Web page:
Tolkien, who served in France during the First World War, turned the horrors of the devastated battlefield into Mordor. Sauron is the great enemy, with all the characteristics of the mediaeval devil combined with Milton’s Satan. And that is allied to the terrifying ability to sway the cleverest and bravest like the most guileful twenty-first century PR guru.
The reader knows, throughout all three volumes, that this is a war which we may well lose. And if we win, it will be at terrible cost.
By contrast, Terry Pratchett, who also took childhood horrors seriously, endows Susan, Death’s granddaughter, when she is temporarily a governess, with a poker to beat the living daylights out of the bogeyman under the bed.
The violence comforts the children enormously.
Violence is one of the things that fantasy is still allowed to show as Not Always A Bad Thing.
Fantasy and the Rescuer
Incidentally, this wiped out one of the great tropes of romantic fiction for 200 years or more, with the wave of a gender politics wand.
This is true, even in for instance, Georgian and Regency novels, where a wife genuinely had no legal identity and was effectively her husband’s property. Perfect opportunity for Sir Galahad, you might think. But we modern readers still recoil.
But in a fantasy novel, if the author constructs the world carefully, he/she can create room for a rescuer that won’t offend 2020 sensibilities.
I have found some wonderful rescuers over the last three months. A whole legion of them in Patricia Briggs’s werewolf saga, the Mercy Thompson books and the linked series Alpha and Omega. (OK, I binge read her.)
And what surprising things people can do, with a bit of belief, a dash of kindness and a lot of luck.
Spindle’s End by Robin McKinley, The Queen’s Wing by Jessica Thorne, The Folk Keeper by Franny Billingsley, The Untied Kingdom by Kate Johnson (woman versus Autocorrect is just the first battle with that one. You try googling it !) The Unlikely Ones by Mary Brown, The Left Hand of Darkness by Ursula K LeGuin…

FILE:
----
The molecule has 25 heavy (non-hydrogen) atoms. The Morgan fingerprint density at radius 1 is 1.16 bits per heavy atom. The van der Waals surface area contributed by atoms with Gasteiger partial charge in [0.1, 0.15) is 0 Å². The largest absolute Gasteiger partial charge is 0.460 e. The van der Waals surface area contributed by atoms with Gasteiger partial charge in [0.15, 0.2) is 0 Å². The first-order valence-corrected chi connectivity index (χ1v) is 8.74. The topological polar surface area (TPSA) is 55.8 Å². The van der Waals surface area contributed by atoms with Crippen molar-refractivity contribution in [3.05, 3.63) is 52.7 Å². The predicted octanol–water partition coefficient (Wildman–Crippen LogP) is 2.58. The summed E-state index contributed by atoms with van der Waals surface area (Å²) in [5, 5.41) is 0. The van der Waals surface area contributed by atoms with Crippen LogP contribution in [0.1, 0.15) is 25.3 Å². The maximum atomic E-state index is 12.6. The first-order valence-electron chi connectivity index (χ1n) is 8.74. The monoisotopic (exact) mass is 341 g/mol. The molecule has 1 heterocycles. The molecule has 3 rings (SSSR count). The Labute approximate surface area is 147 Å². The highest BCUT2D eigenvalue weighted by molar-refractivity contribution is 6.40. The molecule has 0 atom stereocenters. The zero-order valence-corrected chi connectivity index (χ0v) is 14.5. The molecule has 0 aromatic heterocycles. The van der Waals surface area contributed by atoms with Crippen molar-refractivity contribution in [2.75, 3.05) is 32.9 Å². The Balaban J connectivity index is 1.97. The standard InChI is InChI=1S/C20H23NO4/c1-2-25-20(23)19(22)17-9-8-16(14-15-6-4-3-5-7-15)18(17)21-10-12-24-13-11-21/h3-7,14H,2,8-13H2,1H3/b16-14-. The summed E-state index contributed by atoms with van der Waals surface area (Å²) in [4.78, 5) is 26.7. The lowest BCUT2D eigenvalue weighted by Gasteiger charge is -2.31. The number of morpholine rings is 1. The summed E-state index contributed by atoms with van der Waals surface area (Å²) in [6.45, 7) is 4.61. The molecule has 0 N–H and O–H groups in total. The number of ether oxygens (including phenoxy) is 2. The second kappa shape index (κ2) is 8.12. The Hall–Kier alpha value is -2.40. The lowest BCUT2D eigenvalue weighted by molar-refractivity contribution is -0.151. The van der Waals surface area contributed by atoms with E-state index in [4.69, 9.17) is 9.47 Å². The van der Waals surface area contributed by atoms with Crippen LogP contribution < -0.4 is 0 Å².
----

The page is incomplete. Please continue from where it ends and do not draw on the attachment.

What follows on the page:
Fantasy in Fire and Hemlock
The story is based on the ballad of Tam Lin. (see the Child Ballads for assorted versions) which in turn is related to Thomas the Rhymer. A parallel world of inexplicable characters of power and strange limitations is there right from the start. The reader travels through as much of a fog as do the characters.
But the sense of something huge, perceived only out of the corner of the eye, is there too.
As in Tolkien. the hero can only win by losing.
The rescuer is not at all a traditional champion. Indeed, at the start of the book, she is a child and shown as both vulnerable and without many resources. But she is courageous and a truth teller and these qualities help her to muddle her way through in the nick of time.
During her childhood and early adolescence he sends her helpful books – and they are heavily weighted towards fantasy. Five Children and It. The Wolves of Willoughby Chase. The Sword in the Stone. And, of course, The Lord of the Rings.
She even builds a whole story, in which she stars as Hero out of Tolkien. She sends it to him. It won’t do. He writes back, “Use your own ideas.”
Someone else’s fantasy is only the start, you see. To make the magic work, you have to find your own.